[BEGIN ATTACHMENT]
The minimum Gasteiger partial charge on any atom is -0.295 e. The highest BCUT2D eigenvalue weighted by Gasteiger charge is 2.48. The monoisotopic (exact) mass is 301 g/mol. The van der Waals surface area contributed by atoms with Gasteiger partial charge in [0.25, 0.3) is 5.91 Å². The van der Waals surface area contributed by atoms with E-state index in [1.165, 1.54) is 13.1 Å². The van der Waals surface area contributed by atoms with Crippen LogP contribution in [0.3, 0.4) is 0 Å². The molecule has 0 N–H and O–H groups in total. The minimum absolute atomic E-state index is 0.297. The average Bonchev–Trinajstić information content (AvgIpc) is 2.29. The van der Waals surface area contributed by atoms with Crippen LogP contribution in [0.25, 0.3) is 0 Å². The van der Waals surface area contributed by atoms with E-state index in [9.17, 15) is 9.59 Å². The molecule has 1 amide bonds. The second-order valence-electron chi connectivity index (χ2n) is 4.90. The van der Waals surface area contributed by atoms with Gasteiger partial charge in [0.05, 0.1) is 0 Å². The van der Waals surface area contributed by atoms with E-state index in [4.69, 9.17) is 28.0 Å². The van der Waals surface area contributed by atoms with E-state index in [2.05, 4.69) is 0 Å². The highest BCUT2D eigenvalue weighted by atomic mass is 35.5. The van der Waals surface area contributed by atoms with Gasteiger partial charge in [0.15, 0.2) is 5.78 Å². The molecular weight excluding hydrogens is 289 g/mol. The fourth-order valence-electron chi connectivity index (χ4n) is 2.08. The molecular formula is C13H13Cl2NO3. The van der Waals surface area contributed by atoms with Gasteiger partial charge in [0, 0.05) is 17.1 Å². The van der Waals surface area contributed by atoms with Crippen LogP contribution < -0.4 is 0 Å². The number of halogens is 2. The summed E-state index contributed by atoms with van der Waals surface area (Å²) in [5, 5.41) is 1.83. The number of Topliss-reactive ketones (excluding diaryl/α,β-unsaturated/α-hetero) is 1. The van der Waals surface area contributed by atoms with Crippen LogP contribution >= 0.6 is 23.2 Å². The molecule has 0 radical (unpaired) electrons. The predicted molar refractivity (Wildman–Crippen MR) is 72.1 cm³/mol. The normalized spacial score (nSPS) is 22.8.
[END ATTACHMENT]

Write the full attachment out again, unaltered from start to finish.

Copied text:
The minimum Gasteiger partial charge on any atom is -0.295 e. The highest BCUT2D eigenvalue weighted by Gasteiger charge is 2.48. The monoisotopic (exact) mass is 301 g/mol. The van der Waals surface area contributed by atoms with Gasteiger partial charge in [0.25, 0.3) is 5.91 Å². The van der Waals surface area contributed by atoms with E-state index in [1.165, 1.54) is 13.1 Å². The van der Waals surface area contributed by atoms with Crippen LogP contribution in [0.3, 0.4) is 0 Å². The molecule has 0 N–H and O–H groups in total. The minimum absolute atomic E-state index is 0.297. The average Bonchev–Trinajstić information content (AvgIpc) is 2.29. The van der Waals surface area contributed by atoms with Crippen LogP contribution in [0.25, 0.3) is 0 Å². The van der Waals surface area contributed by atoms with E-state index in [9.17, 15) is 9.59 Å². The molecule has 1 amide bonds. The second-order valence-electron chi connectivity index (χ2n) is 4.90. The van der Waals surface area contributed by atoms with Gasteiger partial charge in [0.05, 0.1) is 0 Å². The van der Waals surface area contributed by atoms with E-state index in [4.69, 9.17) is 28.0 Å². The van der Waals surface area contributed by atoms with E-state index in [2.05, 4.69) is 0 Å². The highest BCUT2D eigenvalue weighted by atomic mass is 35.5. The van der Waals surface area contributed by atoms with Gasteiger partial charge in [0.15, 0.2) is 5.78 Å². The molecular weight excluding hydrogens is 289 g/mol. The fourth-order valence-electron chi connectivity index (χ4n) is 2.08. The molecular formula is C13H13Cl2NO3. The van der Waals surface area contributed by atoms with Gasteiger partial charge in [0, 0.05) is 17.1 Å². The van der Waals surface area contributed by atoms with Crippen LogP contribution < -0.4 is 0 Å². The number of halogens is 2. The summed E-state index contributed by atoms with van der Waals surface area (Å²) in [5, 5.41) is 1.83. The number of Topliss-reactive ketones (excluding diaryl/α,β-unsaturated/α-hetero) is 1. The van der Waals surface area contributed by atoms with Crippen LogP contribution >= 0.6 is 23.2 Å². The molecule has 0 radical (unpaired) electrons. The predicted molar refractivity (Wildman–Crippen MR) is 72.1 cm³/mol. The normalized spacial score (nSPS) is 22.8.